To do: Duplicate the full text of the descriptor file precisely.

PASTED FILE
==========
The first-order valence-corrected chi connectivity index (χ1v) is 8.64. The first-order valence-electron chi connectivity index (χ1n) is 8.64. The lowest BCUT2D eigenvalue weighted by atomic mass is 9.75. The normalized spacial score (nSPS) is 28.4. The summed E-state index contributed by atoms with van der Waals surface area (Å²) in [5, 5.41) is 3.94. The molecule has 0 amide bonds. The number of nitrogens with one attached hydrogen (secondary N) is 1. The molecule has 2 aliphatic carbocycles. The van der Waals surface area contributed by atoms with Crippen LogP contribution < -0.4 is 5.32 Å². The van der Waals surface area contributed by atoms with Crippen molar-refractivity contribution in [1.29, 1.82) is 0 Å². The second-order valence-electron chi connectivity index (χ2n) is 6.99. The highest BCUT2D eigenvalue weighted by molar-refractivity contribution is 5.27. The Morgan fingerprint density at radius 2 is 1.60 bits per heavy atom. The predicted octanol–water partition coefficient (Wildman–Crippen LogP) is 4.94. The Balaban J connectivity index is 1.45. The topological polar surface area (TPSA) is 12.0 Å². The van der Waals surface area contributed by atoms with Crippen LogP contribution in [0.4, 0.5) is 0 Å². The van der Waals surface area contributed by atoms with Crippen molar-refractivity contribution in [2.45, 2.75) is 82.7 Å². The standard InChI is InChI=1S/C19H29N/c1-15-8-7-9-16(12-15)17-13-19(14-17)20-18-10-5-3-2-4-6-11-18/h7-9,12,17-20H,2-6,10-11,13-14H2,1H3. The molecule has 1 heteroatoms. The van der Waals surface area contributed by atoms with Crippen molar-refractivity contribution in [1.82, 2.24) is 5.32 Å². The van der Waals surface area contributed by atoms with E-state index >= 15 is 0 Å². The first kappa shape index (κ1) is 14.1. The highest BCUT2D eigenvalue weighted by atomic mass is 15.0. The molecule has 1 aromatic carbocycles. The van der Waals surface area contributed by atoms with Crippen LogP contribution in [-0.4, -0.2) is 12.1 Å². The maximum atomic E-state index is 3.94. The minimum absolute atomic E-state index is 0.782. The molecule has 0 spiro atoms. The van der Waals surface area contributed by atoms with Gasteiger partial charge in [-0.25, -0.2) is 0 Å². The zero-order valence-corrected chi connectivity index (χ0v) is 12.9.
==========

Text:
The first-order valence-corrected chi connectivity index (χ1v) is 8.64. The first-order valence-electron chi connectivity index (χ1n) is 8.64. The lowest BCUT2D eigenvalue weighted by atomic mass is 9.75. The normalized spacial score (nSPS) is 28.4. The summed E-state index contributed by atoms with van der Waals surface area (Å²) in [5, 5.41) is 3.94. The molecule has 0 amide bonds. The number of nitrogens with one attached hydrogen (secondary N) is 1. The molecule has 2 aliphatic carbocycles. The van der Waals surface area contributed by atoms with Crippen LogP contribution < -0.4 is 5.32 Å². The van der Waals surface area contributed by atoms with Crippen molar-refractivity contribution in [1.29, 1.82) is 0 Å². The second-order valence-electron chi connectivity index (χ2n) is 6.99. The highest BCUT2D eigenvalue weighted by molar-refractivity contribution is 5.27. The Morgan fingerprint density at radius 2 is 1.60 bits per heavy atom. The predicted octanol–water partition coefficient (Wildman–Crippen LogP) is 4.94. The Balaban J connectivity index is 1.45. The topological polar surface area (TPSA) is 12.0 Å². The van der Waals surface area contributed by atoms with Crippen LogP contribution in [0.4, 0.5) is 0 Å². The van der Waals surface area contributed by atoms with Crippen molar-refractivity contribution in [2.45, 2.75) is 82.7 Å². The standard InChI is InChI=1S/C19H29N/c1-15-8-7-9-16(12-15)17-13-19(14-17)20-18-10-5-3-2-4-6-11-18/h7-9,12,17-20H,2-6,10-11,13-14H2,1H3. The molecule has 1 heteroatoms. The van der Waals surface area contributed by atoms with Crippen molar-refractivity contribution in [1.82, 2.24) is 5.32 Å². The van der Waals surface area contributed by atoms with E-state index >= 15 is 0 Å². The first kappa shape index (κ1) is 14.1. The highest BCUT2D eigenvalue weighted by atomic mass is 15.0. The molecule has 1 aromatic carbocycles. The van der Waals surface area contributed by atoms with Crippen LogP contribution in [-0.4, -0.2) is 12.1 Å². The maximum atomic E-state index is 3.94. The minimum absolute atomic E-state index is 0.782. The molecule has 0 spiro atoms. The van der Waals surface area contributed by atoms with Gasteiger partial charge in [-0.25, -0.2) is 0 Å². The zero-order valence-corrected chi connectivity index (χ0v) is 12.9.